I thought I’d never taste my late grandmother’s poppy seed cookies again. She made them by instinct. But then I saw the recipe for mohn kichel—poppy seed cookies— in Goodman’s new cookbook, a compilation of 170 Jewish dishes hailing from 21 countries. This recipe originated in Ukraine and was handed down at least three generations, the book says.
I had all the ingredients but not a “standing mixer,” which the instructions called for. My electric hand mixer will do just fine, I told myself as I placed a stick of softened butter and half-cup of sugar into a mixing bowl. What was I thinking? Almost immediately, the butter wedged itself inside the mixing blades, leaving most of the sugar behind. I spent the next 15 minutes extricating said butter with a spatula and my fingers. But I persevered, assigning my 11- year-old to hold the hand mixer as I slowly added the dry ingredients with one hand while rotating the bowl with the other. The dough rolled out beautifully, and we finally got to use our Chanukah shapes Jewish symbol cookie cutters. My first crunchy bite into a mohn kichel instantly transported me back to my grandmother’s kitchen. Next Chanukah, I’m asking for a standing mixer.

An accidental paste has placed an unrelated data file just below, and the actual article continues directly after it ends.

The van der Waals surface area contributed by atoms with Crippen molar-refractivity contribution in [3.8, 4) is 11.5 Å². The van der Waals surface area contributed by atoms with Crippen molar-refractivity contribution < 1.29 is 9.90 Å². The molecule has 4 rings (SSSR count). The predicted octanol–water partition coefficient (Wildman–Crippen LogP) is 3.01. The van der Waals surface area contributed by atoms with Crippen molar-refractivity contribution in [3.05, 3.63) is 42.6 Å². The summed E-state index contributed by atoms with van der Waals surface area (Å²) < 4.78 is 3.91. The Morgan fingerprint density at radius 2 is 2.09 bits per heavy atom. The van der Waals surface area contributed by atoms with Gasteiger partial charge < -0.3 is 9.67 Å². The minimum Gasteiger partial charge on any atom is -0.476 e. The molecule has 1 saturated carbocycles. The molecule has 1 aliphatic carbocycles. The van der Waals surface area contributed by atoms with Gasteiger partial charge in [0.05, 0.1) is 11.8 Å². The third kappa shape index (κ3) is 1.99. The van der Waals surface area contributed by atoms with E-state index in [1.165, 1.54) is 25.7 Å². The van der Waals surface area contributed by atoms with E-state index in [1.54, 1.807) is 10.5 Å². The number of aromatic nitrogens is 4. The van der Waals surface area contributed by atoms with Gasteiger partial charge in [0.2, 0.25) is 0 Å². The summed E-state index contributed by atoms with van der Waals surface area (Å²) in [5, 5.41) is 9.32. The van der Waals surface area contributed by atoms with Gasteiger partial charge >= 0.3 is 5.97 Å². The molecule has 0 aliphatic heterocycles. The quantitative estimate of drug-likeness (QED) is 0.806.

Jewish foodies everywhere are likely to find more than one recipe in Jewish Food that transports them to a kitchen long gone, no matter their country of origin. There’s torshi lift—pickled turnips — a popular appetizer among Syrian and Egyptian Jews; machli cha kanji (Bombay curried salmon), fasoulia (Greek white bean and vegetable stew), Hungarian red cabbage with apples, gozinakhi (Georgian honey-nut clusters), and a Mexican blintz dish made with vegetables and roasted poblanos. Goodman introduces many recipes with fascinating anecdotes. The blintzes, for example, came from a Jewish immigrant from Lithuania who, in the 1930’s, traded her possessions for a diamond, hid it in her hair, and boarded a ship bound for Mexico.
Those looking for familiar Jewish dishes, such as chopped liver, kugels, challah, latkes, brisket and kreplach, won’t be disappointed. The occasional hard-to-find ingredient notwithstanding, most of the recipes are non-intimidating. There are also numerous essays focusing on a particular Jewish community, such as Spain; dish; or ingredient, such as pomegranates. Goodman— food columnist at The Forward and a correspondent for the public radio show “The Splendid Table” — integrates food science information as well as nuances of kashrut laws in several of his essays.
Jewish Food celebrates the ingenuity of Jews who infused their culinary traditions with the finest flavors of the cultures they lived in.